White primaries were primary elections held in the Southern United States in which only white voters were permitted to participate
Beginning of the end for the White Primary came with two events, one in Texas, the other in Georgia. The 1944 case of Smith vs. Allwright was the Supreme Court decision that ruled the Texas White Primary was unconstitutional. It forced Georgiato allow African-Americans to vote in the Democratic primary.
Eugene Talmadge was elected for his 4th term in 1946. He supported white primary and promised to bring it back. He passed away before being able to serve this term, and this started the 1946 Governors election.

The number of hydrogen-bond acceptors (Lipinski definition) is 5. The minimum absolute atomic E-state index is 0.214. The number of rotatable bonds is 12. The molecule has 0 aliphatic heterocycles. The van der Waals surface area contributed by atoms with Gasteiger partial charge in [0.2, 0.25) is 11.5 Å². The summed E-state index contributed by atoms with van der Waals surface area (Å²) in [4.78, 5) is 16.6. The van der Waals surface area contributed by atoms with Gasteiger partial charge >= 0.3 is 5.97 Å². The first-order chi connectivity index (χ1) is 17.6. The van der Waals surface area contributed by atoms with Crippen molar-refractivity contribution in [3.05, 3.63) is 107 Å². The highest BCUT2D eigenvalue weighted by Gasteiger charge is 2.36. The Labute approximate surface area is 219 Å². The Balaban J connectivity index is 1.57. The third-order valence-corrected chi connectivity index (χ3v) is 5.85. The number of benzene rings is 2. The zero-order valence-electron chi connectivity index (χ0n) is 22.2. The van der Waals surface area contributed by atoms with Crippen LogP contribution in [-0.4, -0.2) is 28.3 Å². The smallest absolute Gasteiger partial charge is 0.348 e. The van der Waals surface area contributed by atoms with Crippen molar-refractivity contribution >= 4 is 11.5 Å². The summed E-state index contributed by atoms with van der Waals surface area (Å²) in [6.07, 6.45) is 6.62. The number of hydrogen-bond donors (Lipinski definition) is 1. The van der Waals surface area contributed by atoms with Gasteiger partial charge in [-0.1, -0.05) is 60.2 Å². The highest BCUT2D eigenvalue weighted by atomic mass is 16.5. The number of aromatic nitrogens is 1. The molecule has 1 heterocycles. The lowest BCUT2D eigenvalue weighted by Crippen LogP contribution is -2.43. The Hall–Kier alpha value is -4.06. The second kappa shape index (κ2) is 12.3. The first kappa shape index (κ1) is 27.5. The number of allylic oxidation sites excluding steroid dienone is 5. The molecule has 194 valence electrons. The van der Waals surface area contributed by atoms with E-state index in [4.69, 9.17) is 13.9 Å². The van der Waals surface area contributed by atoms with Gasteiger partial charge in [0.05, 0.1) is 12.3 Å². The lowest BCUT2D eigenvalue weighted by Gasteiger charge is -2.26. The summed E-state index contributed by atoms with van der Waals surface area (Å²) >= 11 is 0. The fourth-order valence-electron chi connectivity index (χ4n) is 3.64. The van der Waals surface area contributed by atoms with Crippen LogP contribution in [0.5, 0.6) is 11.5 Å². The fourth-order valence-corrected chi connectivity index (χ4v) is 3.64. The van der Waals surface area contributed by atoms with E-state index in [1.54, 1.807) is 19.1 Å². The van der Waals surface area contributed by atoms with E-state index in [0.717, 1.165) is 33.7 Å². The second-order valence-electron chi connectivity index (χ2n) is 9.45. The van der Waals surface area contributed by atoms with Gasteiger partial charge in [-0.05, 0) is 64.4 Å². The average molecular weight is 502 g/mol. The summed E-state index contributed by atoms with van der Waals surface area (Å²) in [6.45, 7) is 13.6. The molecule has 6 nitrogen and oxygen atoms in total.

GOVERNOR 1946 EUGENE TALMADGE
Herman Talmadge,Ellis Arnell, and M. E. Thompson were the 3 governors
Herman felt that he should be govenor because he had write in votes and the General Assembly choose him.
Ellis was the Governor before Talmadge, and he did not want to leave the office unattended, so he said he would stay until the next election.
Thompson was the new Lt. Governor but he had not been sworn in yet, so he was not able to just become the Governor right away, so the court had to decide.
The Georgia legislature planed to elect a governor in January 1947. When the General Assembly elected Talmadge's son Herman Talmadge as governor, the newly elected lieutenant governor, Melvin E. Thompson, claimed the office of governor, and the outgoing governor, Ellis Arnall, refused to leave office. Eventually, the Georgia Supreme Court settled the controversy, and Melvin E. Tompson was elected. For the next term.